Tracking in the Wild

People tracking is central to many applications ranging from surveillance in complex urban environments to behavioral analysis in cluttered work spaces. However, in spite of years of sustained research, existing approaches can still only operate successfully in constrained environments, such as a sport arena, or for restricted subsets of human activities, such as walking along a city street. The goal of this project is to dramatically broaden the scope of current methods so that the resulting algorithms can be ``taken into the wild,'' that is, to far more unconstrained and generic settings.

To this end, we will build on the multi-camera multi-target approach we have

developed jointly over many years (Fleuret et al., 2008; Berclaz et al., 2011). Recently, we have focused on tracking basketball and soccer players (Ben Shitrit et al., 2011, 2012) and outperform state-of-the-art approaches. However, this is only true in controlled environments, and our current system cannot operate in cluttered real-world public spaces for the following three reasons: First, it requires multiple cameras, each carefully calibrated, and assumes a planar area of interest in which the only moving things are the people. Second, it relies on background subtraction, which is sensitive to global illumination changes, and on appearance models that have to be learned prior to using the system. Third, it cannot leverage sophisticated motion models either at the individual target level or at the group level.

The objective of WildTrack is to eliminate these weaknesses, which will require the joint expertise of all three partners. The research will be organized around a joint benchmarking platform and will be decomposed into the following three sub-projects.

Sub-project 1 - Environment Modeling and Camera Calibration:

Our existing tracking system relies on camera calibration, a planar ground, and

entrances and exits restricted to the edges of the area of interest. It also ignores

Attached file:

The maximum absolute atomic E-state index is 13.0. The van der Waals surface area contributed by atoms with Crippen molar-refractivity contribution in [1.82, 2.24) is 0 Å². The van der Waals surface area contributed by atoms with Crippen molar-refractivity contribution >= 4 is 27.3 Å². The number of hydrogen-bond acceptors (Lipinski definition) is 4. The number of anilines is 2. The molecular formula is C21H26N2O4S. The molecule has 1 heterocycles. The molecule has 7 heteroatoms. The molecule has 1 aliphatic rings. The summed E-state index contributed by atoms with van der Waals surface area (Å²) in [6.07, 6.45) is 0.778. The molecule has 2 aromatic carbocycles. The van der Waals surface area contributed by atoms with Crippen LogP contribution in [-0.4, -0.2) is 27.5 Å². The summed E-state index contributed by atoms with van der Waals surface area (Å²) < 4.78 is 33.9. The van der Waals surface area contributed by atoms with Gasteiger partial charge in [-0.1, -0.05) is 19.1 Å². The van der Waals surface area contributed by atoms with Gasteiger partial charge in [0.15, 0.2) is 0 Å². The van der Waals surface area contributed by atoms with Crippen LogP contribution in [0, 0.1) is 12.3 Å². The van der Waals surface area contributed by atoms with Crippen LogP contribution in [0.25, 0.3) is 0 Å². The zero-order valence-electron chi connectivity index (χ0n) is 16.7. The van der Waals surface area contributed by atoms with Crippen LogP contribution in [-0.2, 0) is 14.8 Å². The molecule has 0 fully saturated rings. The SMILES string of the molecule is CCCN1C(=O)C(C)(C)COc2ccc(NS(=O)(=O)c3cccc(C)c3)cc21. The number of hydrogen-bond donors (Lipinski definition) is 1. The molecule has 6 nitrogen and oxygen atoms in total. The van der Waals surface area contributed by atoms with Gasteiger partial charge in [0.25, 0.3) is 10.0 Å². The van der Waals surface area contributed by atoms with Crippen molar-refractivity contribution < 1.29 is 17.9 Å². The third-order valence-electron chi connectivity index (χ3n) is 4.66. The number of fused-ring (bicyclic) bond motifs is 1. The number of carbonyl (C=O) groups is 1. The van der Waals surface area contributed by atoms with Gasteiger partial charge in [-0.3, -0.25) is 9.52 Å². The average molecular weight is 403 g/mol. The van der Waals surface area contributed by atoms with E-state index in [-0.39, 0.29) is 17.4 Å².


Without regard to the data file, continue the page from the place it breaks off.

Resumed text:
potential occluders, such as pillars that limit the field of views of some cameras. This sub-project will rely on Structure-from-Motion (SfM) techniques combined with object class detections and tracking results to produce a more refined 3D model of the environment. This includes breaking loose of planarity restrictions on the ground geometry, obtaining knowledge about typical trajectories, as well as about probable sources and sinks for the moving objects. We will consider both cases where traditional uncalibrated SfM can be applied---sufficiently many cameras with enough fields-of-view overlap---and cases where that is not true and information about object classes and probable trajectories is all the more important to compensate for the failure of normal SfM.

Sub-project 2 - Large-Scale Learning for Detection and Recognition: Our current implementation relies on background-subtraction to detect humans and on crude color-based appearance models to disambiguate difficult tracking situations, neither of which is robust to changes in imaging conditions. This sub-project will

tackle this weakness by learning from large training sets. We will first collect videos with multiple cameras and keep trajectories for which we have high prediction confidence. Data gathered along these trajectories will be used to train predictors to detect moving objects visible in a limited number of views, potentially corrupted by noise. It will also allow the use of transfer learning that will make it possible to learn someone's appearance from a handful of exemplar images.

Sub-project 3 -- Convex High-dimension Tracking: 15.01.2013 13:25:31 Page - 6 -

At present, we characterize people solely by their 2D ground positions, thus ignoring their 3D poses and interactions with each other and inanimate objects. This is sufficient when tracking pedestrians whose range of motion is small but is limiting when dealing with more complex behaviors, such as those of people sitting, standing, or reclining in the course of their daily lives. Removing these limitations will require performing our multi-target tracking in much higher dimensional state-spaces than the ones we have worked with so far, and will be the focus of this sub-project. These objectives require in-depth expertise in many core areas of Computer Vision and Machine Learning, which the three research groups involved in this project possess collectively. As a result, it will improve the state-of-art and yield a people-tracking approach that can truly be deployed in the wild.

Machine Learning
Eidgenoessische Technische Hochschule Zuerich
Swiss National Science Foundation
Jan 01, 2014
Dec 31, 2017